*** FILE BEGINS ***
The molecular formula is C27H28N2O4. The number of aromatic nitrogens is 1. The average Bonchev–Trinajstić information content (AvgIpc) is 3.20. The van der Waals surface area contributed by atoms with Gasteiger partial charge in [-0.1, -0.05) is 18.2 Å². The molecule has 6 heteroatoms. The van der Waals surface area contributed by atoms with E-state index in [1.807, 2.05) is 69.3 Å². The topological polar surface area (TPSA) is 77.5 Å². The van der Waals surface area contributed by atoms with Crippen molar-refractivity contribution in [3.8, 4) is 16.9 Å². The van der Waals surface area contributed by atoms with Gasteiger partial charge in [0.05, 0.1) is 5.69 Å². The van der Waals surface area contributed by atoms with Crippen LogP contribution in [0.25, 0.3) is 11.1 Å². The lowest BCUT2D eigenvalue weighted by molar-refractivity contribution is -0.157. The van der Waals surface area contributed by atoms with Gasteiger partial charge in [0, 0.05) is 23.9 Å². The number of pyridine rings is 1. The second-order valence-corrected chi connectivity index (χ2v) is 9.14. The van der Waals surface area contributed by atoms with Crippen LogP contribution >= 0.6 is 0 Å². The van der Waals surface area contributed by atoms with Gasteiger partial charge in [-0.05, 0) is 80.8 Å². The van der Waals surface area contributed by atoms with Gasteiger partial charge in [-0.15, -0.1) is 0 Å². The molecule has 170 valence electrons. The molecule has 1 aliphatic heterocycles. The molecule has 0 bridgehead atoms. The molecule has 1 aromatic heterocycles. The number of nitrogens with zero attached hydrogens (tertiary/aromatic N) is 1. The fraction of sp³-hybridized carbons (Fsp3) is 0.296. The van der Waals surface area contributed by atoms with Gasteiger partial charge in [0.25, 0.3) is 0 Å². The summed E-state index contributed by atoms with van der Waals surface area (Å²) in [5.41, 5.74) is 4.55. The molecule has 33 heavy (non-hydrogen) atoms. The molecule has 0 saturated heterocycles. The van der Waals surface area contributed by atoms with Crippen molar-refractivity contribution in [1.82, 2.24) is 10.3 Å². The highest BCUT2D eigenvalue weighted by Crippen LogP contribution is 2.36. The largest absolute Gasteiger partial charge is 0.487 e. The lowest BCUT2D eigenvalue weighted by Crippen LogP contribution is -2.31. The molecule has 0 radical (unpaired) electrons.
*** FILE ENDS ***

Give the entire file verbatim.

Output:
The molecular formula is C27H28N2O4. The number of aromatic nitrogens is 1. The average Bonchev–Trinajstić information content (AvgIpc) is 3.20. The van der Waals surface area contributed by atoms with Gasteiger partial charge in [-0.1, -0.05) is 18.2 Å². The molecule has 6 heteroatoms. The van der Waals surface area contributed by atoms with E-state index in [1.807, 2.05) is 69.3 Å². The topological polar surface area (TPSA) is 77.5 Å². The van der Waals surface area contributed by atoms with Crippen molar-refractivity contribution in [3.8, 4) is 16.9 Å². The van der Waals surface area contributed by atoms with Gasteiger partial charge in [0.05, 0.1) is 5.69 Å². The van der Waals surface area contributed by atoms with Crippen LogP contribution in [0.25, 0.3) is 11.1 Å². The lowest BCUT2D eigenvalue weighted by molar-refractivity contribution is -0.157. The van der Waals surface area contributed by atoms with Gasteiger partial charge in [0, 0.05) is 23.9 Å². The number of pyridine rings is 1. The second-order valence-corrected chi connectivity index (χ2v) is 9.14. The van der Waals surface area contributed by atoms with Crippen LogP contribution >= 0.6 is 0 Å². The van der Waals surface area contributed by atoms with Gasteiger partial charge in [-0.05, 0) is 80.8 Å². The van der Waals surface area contributed by atoms with Gasteiger partial charge in [-0.15, -0.1) is 0 Å². The molecule has 170 valence electrons. The molecule has 1 aliphatic heterocycles. The molecule has 0 bridgehead atoms. The molecule has 1 aromatic heterocycles. The number of nitrogens with zero attached hydrogens (tertiary/aromatic N) is 1. The fraction of sp³-hybridized carbons (Fsp3) is 0.296. The van der Waals surface area contributed by atoms with Gasteiger partial charge in [0.25, 0.3) is 0 Å². The summed E-state index contributed by atoms with van der Waals surface area (Å²) in [5.41, 5.74) is 4.55. The molecule has 33 heavy (non-hydrogen) atoms. The molecule has 0 saturated heterocycles. The van der Waals surface area contributed by atoms with Crippen molar-refractivity contribution in [1.82, 2.24) is 10.3 Å². The highest BCUT2D eigenvalue weighted by Crippen LogP contribution is 2.36. The largest absolute Gasteiger partial charge is 0.487 e. The lowest BCUT2D eigenvalue weighted by Crippen LogP contribution is -2.31. The molecule has 0 radical (unpaired) electrons.